The Moscow Times
Moscow’s new Jewish Museum will commemorate International Holocaust Remembrance Day on Monday for the second year running with a candle-lighting ceremony attended by Holocaust survivors, foreign diplomats and government representatives.
“It commemorates the day that the Red Army liberated Auschwitz and freed the Jews who were still held there,” said Rabbi Alexander Borodа, head of the Federation of Jewish Communities of Russia, or FEOR, speaking of the holiday. Boroda, who will lead the ceremonies at the Jewish Museum, said the holiday was intended “as a memorial to the suffering of the Jewish people, and to ensure that such a thing does not happen again.”
While various countries have had their own Holocaust remembrance holidays since shortly after the end of World War II, International Holocaust Remembrance Day is actually a fairly recent creation, made official by a United Nations resolution in 2005. While FEOR has observed the day of remembrance since its creation, this will only be the second year that ceremonies have been held in Moscow’s new Jewish Museum.
The Jewish Museum, which was opened in 2012 with generous support from wealthy donors like Russian businessman Viktor Vekselberg, is thought to be the largest Jewish Museum in the world, and stands out for its extensive use of interactive technology. The museum does not focus solely on Jewish history but also includes the attached Center for the Avant-Garde, which has organized special exhibits of modern art, including some highlights of the 5th Moscow Biennale such as the exhibit “Foreigners Everywhere,” a selection of pieces from the collection of Eduard Pomeranz.
The museum does have a large section devoted to the Holocaust, an important tool for remembering an event that few living people remember. Boroda said that there were perhaps a few thousand living Holocaust survivors in Russia, though the number decreased every year. He added that the majority of those who remained were young children during World War II.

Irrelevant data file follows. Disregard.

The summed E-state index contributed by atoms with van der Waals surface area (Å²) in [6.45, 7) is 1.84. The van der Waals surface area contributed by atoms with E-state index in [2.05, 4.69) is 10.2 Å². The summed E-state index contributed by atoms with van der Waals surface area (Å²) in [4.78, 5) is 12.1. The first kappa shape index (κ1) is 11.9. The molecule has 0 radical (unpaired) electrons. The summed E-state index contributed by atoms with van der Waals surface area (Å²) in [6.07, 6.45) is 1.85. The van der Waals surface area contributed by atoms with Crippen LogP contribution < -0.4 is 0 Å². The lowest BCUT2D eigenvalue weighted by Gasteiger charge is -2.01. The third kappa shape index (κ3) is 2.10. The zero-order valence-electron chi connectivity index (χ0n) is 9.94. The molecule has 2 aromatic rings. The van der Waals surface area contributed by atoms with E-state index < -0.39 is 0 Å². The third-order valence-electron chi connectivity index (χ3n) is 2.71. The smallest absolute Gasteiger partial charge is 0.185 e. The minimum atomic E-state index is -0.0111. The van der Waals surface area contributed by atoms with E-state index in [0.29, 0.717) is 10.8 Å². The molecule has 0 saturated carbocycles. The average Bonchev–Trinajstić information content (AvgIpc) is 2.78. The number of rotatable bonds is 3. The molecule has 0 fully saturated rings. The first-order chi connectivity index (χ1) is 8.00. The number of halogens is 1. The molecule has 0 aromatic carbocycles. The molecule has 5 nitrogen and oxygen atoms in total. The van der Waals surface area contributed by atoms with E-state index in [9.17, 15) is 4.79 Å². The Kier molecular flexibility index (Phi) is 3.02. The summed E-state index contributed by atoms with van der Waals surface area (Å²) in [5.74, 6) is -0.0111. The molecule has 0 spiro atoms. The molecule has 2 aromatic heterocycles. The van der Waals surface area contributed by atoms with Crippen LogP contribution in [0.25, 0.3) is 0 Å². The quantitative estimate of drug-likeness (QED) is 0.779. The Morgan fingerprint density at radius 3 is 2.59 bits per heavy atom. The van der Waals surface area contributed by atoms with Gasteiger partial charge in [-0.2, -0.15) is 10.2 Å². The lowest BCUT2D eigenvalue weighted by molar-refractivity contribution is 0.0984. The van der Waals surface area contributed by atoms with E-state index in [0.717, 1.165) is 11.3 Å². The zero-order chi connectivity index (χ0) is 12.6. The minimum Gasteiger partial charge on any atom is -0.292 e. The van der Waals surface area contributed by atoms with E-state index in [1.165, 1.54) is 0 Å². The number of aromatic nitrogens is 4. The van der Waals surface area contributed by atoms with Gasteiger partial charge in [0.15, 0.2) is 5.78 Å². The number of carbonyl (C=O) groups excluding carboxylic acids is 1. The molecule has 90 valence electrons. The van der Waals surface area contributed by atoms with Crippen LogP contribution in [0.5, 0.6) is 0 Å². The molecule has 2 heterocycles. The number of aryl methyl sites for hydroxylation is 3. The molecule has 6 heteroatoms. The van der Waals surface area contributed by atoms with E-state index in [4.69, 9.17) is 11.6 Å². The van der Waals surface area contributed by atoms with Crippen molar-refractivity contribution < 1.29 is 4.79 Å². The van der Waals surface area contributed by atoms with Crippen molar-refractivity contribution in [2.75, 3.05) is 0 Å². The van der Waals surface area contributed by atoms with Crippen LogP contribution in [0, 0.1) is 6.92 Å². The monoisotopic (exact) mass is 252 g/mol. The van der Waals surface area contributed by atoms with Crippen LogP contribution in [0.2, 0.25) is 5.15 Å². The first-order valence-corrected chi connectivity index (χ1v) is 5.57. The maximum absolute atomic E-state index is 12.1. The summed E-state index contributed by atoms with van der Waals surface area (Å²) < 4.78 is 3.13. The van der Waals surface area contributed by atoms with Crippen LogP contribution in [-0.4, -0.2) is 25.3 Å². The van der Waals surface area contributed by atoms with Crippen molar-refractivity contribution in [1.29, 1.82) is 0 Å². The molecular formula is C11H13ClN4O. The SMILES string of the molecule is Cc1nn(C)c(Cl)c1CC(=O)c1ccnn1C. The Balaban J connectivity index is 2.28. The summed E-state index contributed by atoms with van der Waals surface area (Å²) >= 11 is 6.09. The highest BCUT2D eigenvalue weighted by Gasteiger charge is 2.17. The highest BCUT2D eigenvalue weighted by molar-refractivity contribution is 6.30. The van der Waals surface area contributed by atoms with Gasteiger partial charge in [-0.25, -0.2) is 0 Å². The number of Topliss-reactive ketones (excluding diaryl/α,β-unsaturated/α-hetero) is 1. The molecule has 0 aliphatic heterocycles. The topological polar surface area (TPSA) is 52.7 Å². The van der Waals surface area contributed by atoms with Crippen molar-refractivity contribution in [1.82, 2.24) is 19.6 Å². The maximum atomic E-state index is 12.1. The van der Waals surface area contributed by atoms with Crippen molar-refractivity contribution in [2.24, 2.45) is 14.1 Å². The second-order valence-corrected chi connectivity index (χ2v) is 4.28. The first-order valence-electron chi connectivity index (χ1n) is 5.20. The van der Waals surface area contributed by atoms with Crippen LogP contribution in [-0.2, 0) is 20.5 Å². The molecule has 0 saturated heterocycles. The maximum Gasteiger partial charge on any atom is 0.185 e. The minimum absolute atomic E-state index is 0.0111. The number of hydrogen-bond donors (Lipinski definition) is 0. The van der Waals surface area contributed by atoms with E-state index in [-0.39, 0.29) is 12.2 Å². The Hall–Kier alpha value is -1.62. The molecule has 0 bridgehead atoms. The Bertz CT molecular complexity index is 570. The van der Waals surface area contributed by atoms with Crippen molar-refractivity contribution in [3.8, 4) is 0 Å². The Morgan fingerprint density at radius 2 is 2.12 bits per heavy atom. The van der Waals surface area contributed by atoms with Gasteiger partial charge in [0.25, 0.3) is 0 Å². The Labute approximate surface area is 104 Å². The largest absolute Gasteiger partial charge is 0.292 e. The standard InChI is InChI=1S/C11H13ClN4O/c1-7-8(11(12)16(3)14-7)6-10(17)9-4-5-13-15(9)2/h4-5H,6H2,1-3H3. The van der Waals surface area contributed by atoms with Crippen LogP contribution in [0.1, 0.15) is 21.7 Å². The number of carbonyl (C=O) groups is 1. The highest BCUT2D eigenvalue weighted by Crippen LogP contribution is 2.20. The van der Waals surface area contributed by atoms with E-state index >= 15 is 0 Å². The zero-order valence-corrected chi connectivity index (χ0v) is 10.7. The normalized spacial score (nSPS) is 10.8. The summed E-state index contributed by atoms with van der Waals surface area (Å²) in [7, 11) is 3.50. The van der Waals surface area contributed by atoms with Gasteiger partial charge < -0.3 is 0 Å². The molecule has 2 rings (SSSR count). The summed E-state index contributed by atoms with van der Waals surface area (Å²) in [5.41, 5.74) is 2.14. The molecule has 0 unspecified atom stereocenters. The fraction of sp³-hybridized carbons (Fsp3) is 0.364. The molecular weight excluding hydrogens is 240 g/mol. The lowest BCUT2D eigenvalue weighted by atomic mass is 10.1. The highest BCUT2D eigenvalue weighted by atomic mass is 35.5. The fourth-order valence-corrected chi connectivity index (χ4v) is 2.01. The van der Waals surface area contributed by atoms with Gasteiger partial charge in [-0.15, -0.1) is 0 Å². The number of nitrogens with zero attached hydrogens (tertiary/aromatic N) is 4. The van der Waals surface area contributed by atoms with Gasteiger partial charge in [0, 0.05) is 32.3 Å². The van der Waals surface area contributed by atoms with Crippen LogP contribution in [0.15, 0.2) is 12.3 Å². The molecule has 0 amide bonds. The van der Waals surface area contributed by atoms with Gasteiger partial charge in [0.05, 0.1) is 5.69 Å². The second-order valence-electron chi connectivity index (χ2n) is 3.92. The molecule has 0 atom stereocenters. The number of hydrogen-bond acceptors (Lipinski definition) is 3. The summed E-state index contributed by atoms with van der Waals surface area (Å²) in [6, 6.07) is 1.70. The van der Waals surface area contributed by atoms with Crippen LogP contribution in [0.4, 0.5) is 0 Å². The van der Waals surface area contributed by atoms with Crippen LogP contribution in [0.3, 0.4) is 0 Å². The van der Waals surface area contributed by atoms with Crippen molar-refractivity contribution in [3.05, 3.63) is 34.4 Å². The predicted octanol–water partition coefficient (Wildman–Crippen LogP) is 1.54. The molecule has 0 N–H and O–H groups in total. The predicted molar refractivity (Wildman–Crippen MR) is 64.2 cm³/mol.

Boroda said life for Jews in Russia had greatly improved since the fall of the Soviet Union. “There has not been anti-semitism in the government for the last 20 years, since perestroika, and every day anti-semitism has also declined.” Part of this decline was due to the reduction in the number and spread of the Jewish population, Boroda said, but also stemmed from good relations with the Orthodox Church and Muslim authorities.
Rabbi Aharon Gurevich, Russia’s first Chief Military Rabbi since the Bolshevik Revolution, confirmed that anti-Semitism was at an all-time low in Russia. Gurevich, who is responsible for responding to anti-Semitic incidents for FEOR, noted that the number of anti-Semitic attacks had been at record lows the last two years, and expected that it would continue to decline.
While huge numbers of Russian Jews emigrated to Israel and the U.S. in the ’80s and ’90s, Boroda said that this mass exodus had largely ceased. Apart from a desire to move to Israel, economic uncertainty and fear of nationalist anti-semites were major causes for emigration, and both of these factors have declined significantly.
In fact, Boroda cautiously said that Russia’s Jewish community was finally growing again, albeit slowly. Some of the families that emigrated during perestroika have begun returning to Russia, attracted by the more familiar culture and stabilized economic conditions, while many people who never considered themselves Jewish during the Soviet era have reconnected with their roots and begun to practice the religion actively.
While Boroda was optimistic about the future of Russia’s Jewish community, he cautioned that the Holocaust could repeat itself in the modern world. “Globally, the problem of the Holocaust is incurable — we see in many countries at critical times, moments of instability … there are attempts to put the blame for problems on minorities — if these people come to power, they are fully capable of putting their ideas into practice.”